Controversy: Complica(ting/tion) Thoughts 

This is a controversial blog post. I know people may disagree with me on this topic or even change their thoughts about me, but that’s okay. I’ve always blogged my own honest thoughts so that is what this post is. 

Neuropathy. 

Retinopathy. 

Kidney failure. (Nephropathy?)

All these long, complicated words are thrown around a lot in the world of T1. Some people don’t even know what those words mean (they’re basically a foreign language (I want to say Latin….?) so I don’t blame them!) but others are experts on them and the issues associated with them. Some people may have a diagnosis of one or maybe they’ve been warned their A1c is risky so these long and complex words could become reality sooner than they realise. 

Me? My knowledge of them is basic. I know what the words mean and the body part the issue occurs in – that’s about it. I don’t know how you live with the conditions or the symptoms. I also don’t know all the in depth information or science behind them. Complications are a very real problem for lots of diabetics, but until they’re right on my doorstep they don’t seem to be a concern to me.  Is that wrong? I don’t know. 

Yes, these conditions may be hanging over all of our heads as a little threat of what could be to come if we’re not up to scratch with our T1 management but that doesn’t mean I want to read up on all the horror stories you hear (let’s be honest, who’s ever been told a story with a happy ending which involves the complications of diabetes!) Yes, that may seem ignorant. Yes, you might think I’m crazy for not wanting to be prepared or prevent them even more effectively by knowing what they are and what their early warning signs are, but the honest truth is this: I have no interest in knowing about potential complications. I don’t think I’ll get complications. Why would it be me? So who would want to live life with something like retinopathy on your mind because you may or may not get it in the future? I know I don’t want to.  I am not worried about developing ezcema (big in my family) or asthma (also a favourite in my family) or insert any medical condition there, on the off chance I may or may not get it either.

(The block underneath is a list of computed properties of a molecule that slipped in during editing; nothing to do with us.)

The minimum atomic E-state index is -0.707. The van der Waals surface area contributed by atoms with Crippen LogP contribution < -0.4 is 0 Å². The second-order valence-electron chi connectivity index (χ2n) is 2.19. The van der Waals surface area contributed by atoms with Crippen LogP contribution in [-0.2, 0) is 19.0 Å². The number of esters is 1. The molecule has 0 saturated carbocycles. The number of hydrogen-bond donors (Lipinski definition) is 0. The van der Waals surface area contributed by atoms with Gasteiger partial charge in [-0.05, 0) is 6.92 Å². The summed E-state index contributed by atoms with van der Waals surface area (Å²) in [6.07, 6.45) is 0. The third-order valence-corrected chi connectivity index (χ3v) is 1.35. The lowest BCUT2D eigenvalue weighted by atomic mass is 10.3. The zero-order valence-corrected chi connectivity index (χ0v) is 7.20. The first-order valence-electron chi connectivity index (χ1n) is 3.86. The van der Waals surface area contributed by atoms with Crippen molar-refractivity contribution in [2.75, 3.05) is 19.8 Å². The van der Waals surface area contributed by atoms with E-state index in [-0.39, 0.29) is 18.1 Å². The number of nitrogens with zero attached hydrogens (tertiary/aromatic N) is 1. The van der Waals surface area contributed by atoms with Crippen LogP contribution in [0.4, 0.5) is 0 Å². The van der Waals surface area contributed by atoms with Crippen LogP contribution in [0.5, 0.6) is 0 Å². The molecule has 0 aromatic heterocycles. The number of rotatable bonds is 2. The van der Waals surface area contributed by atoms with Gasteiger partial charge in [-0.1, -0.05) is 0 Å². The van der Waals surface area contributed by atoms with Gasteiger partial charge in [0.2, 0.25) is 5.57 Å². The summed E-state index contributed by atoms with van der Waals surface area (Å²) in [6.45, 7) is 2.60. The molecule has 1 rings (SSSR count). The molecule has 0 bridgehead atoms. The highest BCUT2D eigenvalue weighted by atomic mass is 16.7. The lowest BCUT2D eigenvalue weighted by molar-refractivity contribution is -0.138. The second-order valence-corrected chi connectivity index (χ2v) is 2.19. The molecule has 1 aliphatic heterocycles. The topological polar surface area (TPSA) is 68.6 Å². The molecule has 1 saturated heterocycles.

I don’t see older diabetics (or younger!) with complications and think “That could be me, I’d better avoid that!”. In fact it doesn’t even enter my head. I don’t see complications as warning signs because treatment and equipment available when many of those with complications were diagnosed was likely very different. Plus, those with more recently accumulated complications can be due to a dozen reasons and not necessarily diabetes and I don’t live a replication of their life so in theory I won’t be like them. Right now I’m quite fit and healthy so what are the odds of me having complications compared to thousands of others with diabetes, especially as my control is ok for now.  

You may read all this and think me an idiot with my head firmly in the sand. You may also read this and want to educate me on neuropathy, retinopathy and nephropathy but I’m telling you the honest truth. I don’t know much about these conditions because I’m not expecting to be diagnosed, ever. I know there’s a chance, but I don’t live thinking about that chance 24/7 and I’m happy with that. I don’t need to know the ins and outs of things I don’t plan on needing to know. 

Please feel free to question me on this, I know it’s controversial and you may have completely different opinions to me but this is just an honest account from a 17 year old. Like, comment and share to get in touch with me or discuss it with others!

Also a disclaimer – I know there are other complications possible but I chose to name the three most talked about (that I hear most often).  


Another disclaimer (because I can) : pregnancy is a whole other issue in terms of complications etc and I do think about this but that topic is a whole different blog post. Nothing I’ve written here applies to may feelings on pregnancy!

Final disclaimer: This is in no way meant to offend anyone with complications, if I have I sincerely apologise. That is not my intention, these are merely my thoughts on how I deal with diabetes and who knows what will happen in the future. 

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3 thoughts on “Controversy: Complica(ting/tion) Thoughts 

  1. Since I grew up with these things, so I have never misunderstood the significance of what might occur with long term complications. I have for years worried about complications and frankly, I am mostly over it. Instead of waiting for the day they occur, I am far better now to figure out how to avoid them. Age is an important modifier in how we think about things.

    Like

    • That’s an interesting take on it! I’m definitely the same though in as much as I prefer knowing how to manage myself and avoid them than worry about constantly.

      Like

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